Kevin V. Noble (petitioner) appeals under S.J.C. Rule 2:21, 421 Mass. 1303 (1995), from the denial of relief by a single justice of this court. The petitioner had brought, pro se, a petition for a review of a bail determination, or for relief pursuant to G. L. c. 211, s. 3. Two Superior Court judges had ordered that the petitioner be held without bail.
Rule 2:21 (1) requires that the notice of appeal be filed within seven days of the entry of the judgment, unless the court otherwise orders. The petitioner states in his memorandum filed pursuant to rule 2:21, that the single justice denied the petition on July 28, 2000, and that he "timely appealed." The judgment at issue was entered on July 28, 2000; and the petitioner's notice of appeal (dated August 15 [Note 1]) was received and docketed on August 25, well beyond the time allowed under the rule. The docket does not indicate that the court adjusted the time for the filing of the notice of appeal.
The case was submitted on the papers filed, accompanied by a memorandum of law.
Stephen J. Weymouth for the petitioner.
[Note 1] Significantly after August 4, 2000, the date he asserts he learned of the judgment.
Suzanne Cronin (petitioner), who sought relief following a District Court judge's denial of a motion to dismiss and of the denial of a motion for reconsideration, now seeks review by the full court of a single justice's denial of relief under G. L. c. 211, s. 3. We affirm the judgment of the single justice.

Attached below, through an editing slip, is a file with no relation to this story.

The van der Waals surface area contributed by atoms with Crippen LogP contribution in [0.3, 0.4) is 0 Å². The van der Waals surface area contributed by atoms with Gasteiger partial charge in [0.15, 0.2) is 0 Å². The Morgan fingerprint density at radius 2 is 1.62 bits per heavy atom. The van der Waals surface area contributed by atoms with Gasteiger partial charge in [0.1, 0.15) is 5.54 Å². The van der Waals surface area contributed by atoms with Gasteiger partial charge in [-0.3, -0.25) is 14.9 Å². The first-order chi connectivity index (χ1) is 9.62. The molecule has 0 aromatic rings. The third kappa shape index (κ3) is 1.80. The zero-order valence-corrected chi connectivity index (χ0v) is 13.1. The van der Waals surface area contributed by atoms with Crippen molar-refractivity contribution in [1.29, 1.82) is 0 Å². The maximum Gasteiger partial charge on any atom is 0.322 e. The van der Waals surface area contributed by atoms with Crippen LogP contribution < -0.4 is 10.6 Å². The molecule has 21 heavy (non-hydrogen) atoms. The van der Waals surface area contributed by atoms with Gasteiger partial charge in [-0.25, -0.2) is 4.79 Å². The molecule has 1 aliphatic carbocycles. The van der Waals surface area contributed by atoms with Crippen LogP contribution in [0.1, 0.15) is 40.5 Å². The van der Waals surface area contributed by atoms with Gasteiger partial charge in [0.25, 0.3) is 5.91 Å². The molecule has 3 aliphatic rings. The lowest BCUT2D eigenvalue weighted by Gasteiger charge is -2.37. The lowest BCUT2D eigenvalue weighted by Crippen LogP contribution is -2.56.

The petitioner, who seeks to appeal under S.J.C. Rule 2:21, 421 Mass. 1303 (1995), based her motion to dismiss on challenges to the actions, and alleged failure to act, of the State police in conjunction with her arrest. A defendant may not appeal from the denial of a motion to dismiss pursuant to Mass. R. Crim. P. 13, 378 Mass. 871 (1979), until after trial. Ventresco v. Commonwealth, 409 Mass. 82 , 83-84 (1991). Moreover, the single justice did not decide the issue or report the matter and did not determine that the denial of the motions met the standard set out in Morrissette v. Commonwealth, 380 Mass. 197 , 198 (1980) (substantial claim of violation of substantive rights and irremediable error). See Ventresco v. Commonwealth, supra at 83. "General
Laws c. 211, s. 3, is not a substitute for normal appellate review of interlocutory orders." Id. at 83-84.
Furthermore, the petitioner has not set forth, as rule 2:21 (2) requires, reasons why she may not adequately obtain review of the District Court judge's decision on appeal or by other means. The petitioner contends her situation is comparable to that of one who argues that, because of double jeopardy principles, she should not be tried a second time. Her assertions regarding alleged deficiencies in the arrest, booking, and citation issuing procedures neither meet the requirement of rule 2:21 (2), nor match the command that one should not be tried a second time.
H. Brooks Whelan, Jr, for the petitioner.